Lin, Grace and Ranida T. McKneally. Our Seasons. Illustrated by Grace Lin. Charlesbridge, 2006. Unpaged. $16.95. ISBN 9781570913600.
Pairing science and nature with evocative haiku is a unique way to present a nonfiction text. Lin’s colorful, gouache illustrations of our four, multiethnic main characters, Ki-Ki, Owen, Lily, and Kevin, take us through the four seasons of the year. Each two-page spread has a 1.5 page illustration, with an accompanying haiku that relates to the informational sidebar. Each sidebar is headed by a question, one that curious children might have wondered about such as, “Why is the air sticky?” and “Why do I tan?” (summer), or “Why is there frost on the window?” (winter), or “What makes the wind?” (autumn). There are three two-page spreads devoted to each season. The language of the science question and answer is accessible to young listeners: “No matter how cold it is outside, your body is always a steady, warm temperature.” And the accompanying haiku: “Ki-Ki sees her breath,/ She pretends she’s a dragon/ Blowing out hot steam.” This is a cheerful and accessible summary of some of the key features of the seasons and a simple introduction to the form of haiku poetry.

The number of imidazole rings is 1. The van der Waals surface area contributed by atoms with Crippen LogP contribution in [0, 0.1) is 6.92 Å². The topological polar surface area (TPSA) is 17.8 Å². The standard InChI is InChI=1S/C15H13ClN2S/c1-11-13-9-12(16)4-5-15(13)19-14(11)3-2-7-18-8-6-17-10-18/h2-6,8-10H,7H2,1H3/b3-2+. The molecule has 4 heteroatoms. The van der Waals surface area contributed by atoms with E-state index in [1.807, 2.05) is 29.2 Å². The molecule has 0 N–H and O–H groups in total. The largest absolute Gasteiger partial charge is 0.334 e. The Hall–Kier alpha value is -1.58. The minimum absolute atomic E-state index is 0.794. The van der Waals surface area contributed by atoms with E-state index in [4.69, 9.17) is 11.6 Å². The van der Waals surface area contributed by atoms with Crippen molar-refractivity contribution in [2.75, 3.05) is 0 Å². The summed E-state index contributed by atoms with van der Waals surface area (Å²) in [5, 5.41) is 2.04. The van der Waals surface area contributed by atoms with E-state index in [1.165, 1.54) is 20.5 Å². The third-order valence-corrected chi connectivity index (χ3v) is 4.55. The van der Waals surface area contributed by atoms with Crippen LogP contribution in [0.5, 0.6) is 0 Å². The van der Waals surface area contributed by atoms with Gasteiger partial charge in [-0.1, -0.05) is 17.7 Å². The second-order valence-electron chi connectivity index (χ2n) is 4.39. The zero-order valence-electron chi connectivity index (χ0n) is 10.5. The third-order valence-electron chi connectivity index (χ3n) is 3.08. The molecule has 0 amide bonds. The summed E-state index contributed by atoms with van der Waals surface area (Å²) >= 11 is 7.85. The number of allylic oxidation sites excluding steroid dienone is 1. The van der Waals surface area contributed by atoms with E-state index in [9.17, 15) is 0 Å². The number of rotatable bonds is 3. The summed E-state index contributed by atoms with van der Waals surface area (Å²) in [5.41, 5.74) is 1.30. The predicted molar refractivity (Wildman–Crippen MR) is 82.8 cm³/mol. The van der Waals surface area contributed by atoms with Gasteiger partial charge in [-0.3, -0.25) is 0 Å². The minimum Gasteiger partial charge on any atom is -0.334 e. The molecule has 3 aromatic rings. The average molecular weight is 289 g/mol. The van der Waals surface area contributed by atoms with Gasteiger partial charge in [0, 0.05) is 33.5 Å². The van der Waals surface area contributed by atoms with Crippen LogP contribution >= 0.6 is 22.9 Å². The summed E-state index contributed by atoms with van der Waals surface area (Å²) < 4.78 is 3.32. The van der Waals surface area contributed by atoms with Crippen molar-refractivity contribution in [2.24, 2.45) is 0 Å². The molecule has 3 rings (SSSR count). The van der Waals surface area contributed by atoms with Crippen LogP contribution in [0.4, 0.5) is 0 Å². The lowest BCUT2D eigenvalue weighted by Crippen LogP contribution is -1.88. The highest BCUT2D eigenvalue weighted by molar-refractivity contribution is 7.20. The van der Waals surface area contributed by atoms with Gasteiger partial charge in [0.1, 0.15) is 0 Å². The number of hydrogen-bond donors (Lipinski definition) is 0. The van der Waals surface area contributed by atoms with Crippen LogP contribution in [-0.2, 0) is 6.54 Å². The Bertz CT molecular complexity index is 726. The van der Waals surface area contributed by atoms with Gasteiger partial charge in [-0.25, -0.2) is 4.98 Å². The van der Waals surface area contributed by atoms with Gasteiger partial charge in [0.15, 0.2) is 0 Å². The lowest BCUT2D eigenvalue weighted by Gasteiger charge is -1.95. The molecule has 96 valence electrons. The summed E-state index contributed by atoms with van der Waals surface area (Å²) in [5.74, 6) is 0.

This would make an excellent read aloud during a first or second grade unit on the seasons of the year. Alternatively, it’s a good browsing book and would be a nice addition to a classroom library. Since the content of haiku poetry is typically related to nature, this would be a way to introduce young writers to the haiku form and themes.
I enjoyed the simple format of this book and like the colorful illustrations, which will “read” well for a shared read-aloud. The question and answer format is just the right hook for an audience of early grade listeners.
Science, Seasons, Poetry, Nonfiction
Though there are many picture books about various seasons and the associated activities, this one seems to have a unique place. The haiku narrative and accompanying factual information remind me of the style of Song of the Water Boatman (Sidman).